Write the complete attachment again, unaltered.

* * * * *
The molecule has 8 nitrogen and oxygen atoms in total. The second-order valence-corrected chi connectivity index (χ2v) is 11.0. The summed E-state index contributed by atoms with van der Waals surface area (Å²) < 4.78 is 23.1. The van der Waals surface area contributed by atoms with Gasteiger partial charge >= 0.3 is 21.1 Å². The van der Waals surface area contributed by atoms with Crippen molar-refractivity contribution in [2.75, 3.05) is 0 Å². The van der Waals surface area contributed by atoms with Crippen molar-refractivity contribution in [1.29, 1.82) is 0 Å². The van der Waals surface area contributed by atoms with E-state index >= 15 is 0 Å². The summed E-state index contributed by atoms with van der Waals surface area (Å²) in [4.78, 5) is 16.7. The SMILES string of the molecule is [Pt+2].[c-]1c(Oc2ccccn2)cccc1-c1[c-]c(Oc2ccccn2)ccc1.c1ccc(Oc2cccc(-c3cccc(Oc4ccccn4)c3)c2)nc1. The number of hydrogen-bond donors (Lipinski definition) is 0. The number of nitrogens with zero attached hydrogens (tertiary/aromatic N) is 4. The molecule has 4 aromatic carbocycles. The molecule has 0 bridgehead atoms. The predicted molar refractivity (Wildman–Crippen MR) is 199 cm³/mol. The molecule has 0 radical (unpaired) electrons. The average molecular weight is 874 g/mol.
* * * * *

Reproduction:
The molecule has 8 nitrogen and oxygen atoms in total. The second-order valence-corrected chi connectivity index (χ2v) is 11.0. The summed E-state index contributed by atoms with van der Waals surface area (Å²) < 4.78 is 23.1. The van der Waals surface area contributed by atoms with Gasteiger partial charge >= 0.3 is 21.1 Å². The van der Waals surface area contributed by atoms with Crippen molar-refractivity contribution in [2.75, 3.05) is 0 Å². The van der Waals surface area contributed by atoms with Crippen molar-refractivity contribution in [1.29, 1.82) is 0 Å². The van der Waals surface area contributed by atoms with E-state index >= 15 is 0 Å². The summed E-state index contributed by atoms with van der Waals surface area (Å²) in [4.78, 5) is 16.7. The SMILES string of the molecule is [Pt+2].[c-]1c(Oc2ccccn2)cccc1-c1[c-]c(Oc2ccccn2)ccc1.c1ccc(Oc2cccc(-c3cccc(Oc4ccccn4)c3)c2)nc1. The number of hydrogen-bond donors (Lipinski definition) is 0. The number of nitrogens with zero attached hydrogens (tertiary/aromatic N) is 4. The molecule has 4 aromatic carbocycles. The molecule has 0 bridgehead atoms. The predicted molar refractivity (Wildman–Crippen MR) is 199 cm³/mol. The molecule has 0 radical (unpaired) electrons. The average molecular weight is 874 g/mol.